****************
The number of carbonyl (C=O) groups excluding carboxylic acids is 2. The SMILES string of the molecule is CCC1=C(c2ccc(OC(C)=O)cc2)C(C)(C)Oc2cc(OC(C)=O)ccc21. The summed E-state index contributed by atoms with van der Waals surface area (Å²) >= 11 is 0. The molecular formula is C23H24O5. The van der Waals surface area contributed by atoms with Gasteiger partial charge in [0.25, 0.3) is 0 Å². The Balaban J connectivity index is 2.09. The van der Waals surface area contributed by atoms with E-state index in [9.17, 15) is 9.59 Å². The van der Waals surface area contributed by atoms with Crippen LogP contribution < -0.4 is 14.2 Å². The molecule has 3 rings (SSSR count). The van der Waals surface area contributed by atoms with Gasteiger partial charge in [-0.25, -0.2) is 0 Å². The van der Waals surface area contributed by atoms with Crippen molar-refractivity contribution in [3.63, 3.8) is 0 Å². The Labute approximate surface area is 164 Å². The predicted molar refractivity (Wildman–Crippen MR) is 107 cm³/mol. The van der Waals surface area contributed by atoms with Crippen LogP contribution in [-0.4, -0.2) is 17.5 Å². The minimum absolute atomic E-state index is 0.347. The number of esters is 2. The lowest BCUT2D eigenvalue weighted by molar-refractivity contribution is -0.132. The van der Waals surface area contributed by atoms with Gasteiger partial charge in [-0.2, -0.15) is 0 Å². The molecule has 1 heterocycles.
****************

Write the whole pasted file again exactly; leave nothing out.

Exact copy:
The number of carbonyl (C=O) groups excluding carboxylic acids is 2. The SMILES string of the molecule is CCC1=C(c2ccc(OC(C)=O)cc2)C(C)(C)Oc2cc(OC(C)=O)ccc21. The summed E-state index contributed by atoms with van der Waals surface area (Å²) >= 11 is 0. The molecular formula is C23H24O5. The van der Waals surface area contributed by atoms with Gasteiger partial charge in [0.25, 0.3) is 0 Å². The Balaban J connectivity index is 2.09. The van der Waals surface area contributed by atoms with E-state index in [9.17, 15) is 9.59 Å². The van der Waals surface area contributed by atoms with Crippen LogP contribution < -0.4 is 14.2 Å². The molecule has 3 rings (SSSR count). The van der Waals surface area contributed by atoms with Gasteiger partial charge in [-0.25, -0.2) is 0 Å². The van der Waals surface area contributed by atoms with Crippen molar-refractivity contribution in [3.63, 3.8) is 0 Å². The Labute approximate surface area is 164 Å². The predicted molar refractivity (Wildman–Crippen MR) is 107 cm³/mol. The van der Waals surface area contributed by atoms with Crippen LogP contribution in [-0.4, -0.2) is 17.5 Å². The minimum absolute atomic E-state index is 0.347. The number of esters is 2. The lowest BCUT2D eigenvalue weighted by molar-refractivity contribution is -0.132. The van der Waals surface area contributed by atoms with Gasteiger partial charge in [-0.2, -0.15) is 0 Å². The molecule has 1 heterocycles.